“Memorandum: It is agreed that the foundation of the said Fort shall be Three Foot under Ground. That the Wall shall be Three Foot thick at Bottom, and at least Ten Foot High above the Ground, and laid in Lime Mortar, with Barracks for Fifteen men, to be built on or near the Spot where the Fort now stands.” The General Court accepted this proposal of the proprietors, and ordered the sums of money asked for to be paid out of the treasury. At a meeting of the Pejepscot proprietors, held August 2, 1715, it was voted: ‘That Capt. John Wentworth be writ to dispatch a Sloop from Piscatesqua forthwith, with Four Thousand of Pine Plank and to fill up with good Boards to be landed at Pejepscot Falls. That Capt. Noyes be desired to dispatch a Sloop from Newbury with Seventy or Eighty’ hogsheads of good Stone Lime, the price here 21s p. hid. 100 gallons. That a Sloop be sent from hence with Bricks, Shingles, Clapboards, Nails, Provisions, a horse Team, Six Wheelbarrows, Arms, Crows, Pickaxes, Mauls, Shovels, Blankets, Kettles, Pails, Dishes, Horse Cart, Ox Cart, and a pair of Trucks.’ The erection of this fort was commenced by Captain John Giles in the month of August, 1715, on the ledge of rocks at the northern end of Maine Street, about where two of the factory boarding-houses now stand. It was completed in the December following. The walls of this fort were very thick and the stones were laid in mortar. It was finished with two bastions and two half-bastions, with flanks on the top sufficient for cannon. There was a large two-story dwelling-house erected in the fort, the roof appearing above the wall. The flag-staff was in the southwest corner of the southwest bastion . This fort effectually resisted the aggressions of the Indians, and protected all the dwellings within reach of its cannon. In times of alarm, however, the inhabitants usually congregated inside its walls.”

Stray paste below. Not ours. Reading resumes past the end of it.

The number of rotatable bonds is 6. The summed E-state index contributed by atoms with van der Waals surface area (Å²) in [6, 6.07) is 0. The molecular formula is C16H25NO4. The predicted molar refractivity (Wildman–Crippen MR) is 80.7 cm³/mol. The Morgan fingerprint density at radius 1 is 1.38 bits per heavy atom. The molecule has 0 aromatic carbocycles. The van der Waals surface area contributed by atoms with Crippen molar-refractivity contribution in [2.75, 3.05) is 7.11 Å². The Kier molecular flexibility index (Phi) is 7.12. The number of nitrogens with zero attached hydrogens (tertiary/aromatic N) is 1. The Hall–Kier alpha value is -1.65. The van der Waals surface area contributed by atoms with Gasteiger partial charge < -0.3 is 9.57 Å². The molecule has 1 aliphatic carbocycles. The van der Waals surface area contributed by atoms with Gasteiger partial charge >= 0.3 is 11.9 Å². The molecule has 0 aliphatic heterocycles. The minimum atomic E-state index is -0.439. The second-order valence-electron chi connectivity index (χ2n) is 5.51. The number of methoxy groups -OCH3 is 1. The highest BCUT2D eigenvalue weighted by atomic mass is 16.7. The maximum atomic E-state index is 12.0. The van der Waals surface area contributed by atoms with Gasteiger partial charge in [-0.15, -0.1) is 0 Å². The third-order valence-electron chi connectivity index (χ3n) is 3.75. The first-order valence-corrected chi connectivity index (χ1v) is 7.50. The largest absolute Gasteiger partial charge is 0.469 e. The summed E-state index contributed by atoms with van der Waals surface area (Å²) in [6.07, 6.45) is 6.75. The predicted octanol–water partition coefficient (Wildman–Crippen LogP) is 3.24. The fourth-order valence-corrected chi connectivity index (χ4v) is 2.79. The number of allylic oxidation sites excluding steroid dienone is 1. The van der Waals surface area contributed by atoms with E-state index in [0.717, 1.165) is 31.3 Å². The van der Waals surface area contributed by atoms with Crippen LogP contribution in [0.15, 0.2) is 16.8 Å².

The Pejepscot Papers in the History of Brunswick, Topsham, and Harpswell.
To give an idea of the size and importance of this fort to the infant settlement, an illustration of it has been given, drawn originally from memory by Daniel Stone. That illustration is shown at top left.